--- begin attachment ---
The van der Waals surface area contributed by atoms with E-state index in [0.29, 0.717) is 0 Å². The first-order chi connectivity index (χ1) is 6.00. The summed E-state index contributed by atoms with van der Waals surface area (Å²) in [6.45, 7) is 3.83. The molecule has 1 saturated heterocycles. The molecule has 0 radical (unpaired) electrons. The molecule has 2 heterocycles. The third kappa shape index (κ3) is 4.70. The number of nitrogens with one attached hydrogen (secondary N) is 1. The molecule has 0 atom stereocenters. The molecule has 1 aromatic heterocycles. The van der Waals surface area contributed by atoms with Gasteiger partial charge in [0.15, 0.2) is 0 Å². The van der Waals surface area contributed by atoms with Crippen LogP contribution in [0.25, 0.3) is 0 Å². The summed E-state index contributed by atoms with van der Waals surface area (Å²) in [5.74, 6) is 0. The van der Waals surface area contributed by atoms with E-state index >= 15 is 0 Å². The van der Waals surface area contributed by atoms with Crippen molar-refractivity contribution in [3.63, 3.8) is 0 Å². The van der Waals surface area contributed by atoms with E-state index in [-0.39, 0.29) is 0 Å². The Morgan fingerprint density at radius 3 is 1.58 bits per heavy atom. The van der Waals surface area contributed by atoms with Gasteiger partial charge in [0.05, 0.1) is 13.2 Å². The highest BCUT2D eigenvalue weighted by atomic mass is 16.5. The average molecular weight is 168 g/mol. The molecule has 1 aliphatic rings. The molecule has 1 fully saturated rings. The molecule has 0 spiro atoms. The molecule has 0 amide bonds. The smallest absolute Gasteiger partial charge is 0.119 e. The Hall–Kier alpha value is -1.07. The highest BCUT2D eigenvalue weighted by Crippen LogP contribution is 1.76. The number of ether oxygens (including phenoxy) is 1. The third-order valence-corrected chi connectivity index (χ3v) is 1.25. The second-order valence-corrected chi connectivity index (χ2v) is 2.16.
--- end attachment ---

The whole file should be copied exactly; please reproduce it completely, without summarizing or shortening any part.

The van der Waals surface area contributed by atoms with E-state index in [0.29, 0.717) is 0 Å². The first-order chi connectivity index (χ1) is 6.00. The summed E-state index contributed by atoms with van der Waals surface area (Å²) in [6.45, 7) is 3.83. The molecule has 1 saturated heterocycles. The molecule has 0 radical (unpaired) electrons. The molecule has 2 heterocycles. The third kappa shape index (κ3) is 4.70. The number of nitrogens with one attached hydrogen (secondary N) is 1. The molecule has 0 atom stereocenters. The molecule has 1 aromatic heterocycles. The van der Waals surface area contributed by atoms with Gasteiger partial charge in [0.15, 0.2) is 0 Å². The van der Waals surface area contributed by atoms with Crippen LogP contribution in [0.25, 0.3) is 0 Å². The summed E-state index contributed by atoms with van der Waals surface area (Å²) in [5.74, 6) is 0. The van der Waals surface area contributed by atoms with E-state index >= 15 is 0 Å². The van der Waals surface area contributed by atoms with Crippen molar-refractivity contribution in [3.63, 3.8) is 0 Å². The van der Waals surface area contributed by atoms with E-state index in [-0.39, 0.29) is 0 Å². The Morgan fingerprint density at radius 3 is 1.58 bits per heavy atom. The van der Waals surface area contributed by atoms with Gasteiger partial charge in [0.05, 0.1) is 13.2 Å². The highest BCUT2D eigenvalue weighted by atomic mass is 16.5. The average molecular weight is 168 g/mol. The molecule has 1 aliphatic rings. The molecule has 1 fully saturated rings. The molecule has 0 spiro atoms. The molecule has 0 amide bonds. The smallest absolute Gasteiger partial charge is 0.119 e. The Hall–Kier alpha value is -1.07. The highest BCUT2D eigenvalue weighted by Crippen LogP contribution is 1.76. The number of ether oxygens (including phenoxy) is 1. The third-order valence-corrected chi connectivity index (χ3v) is 1.25. The second-order valence-corrected chi connectivity index (χ2v) is 2.16.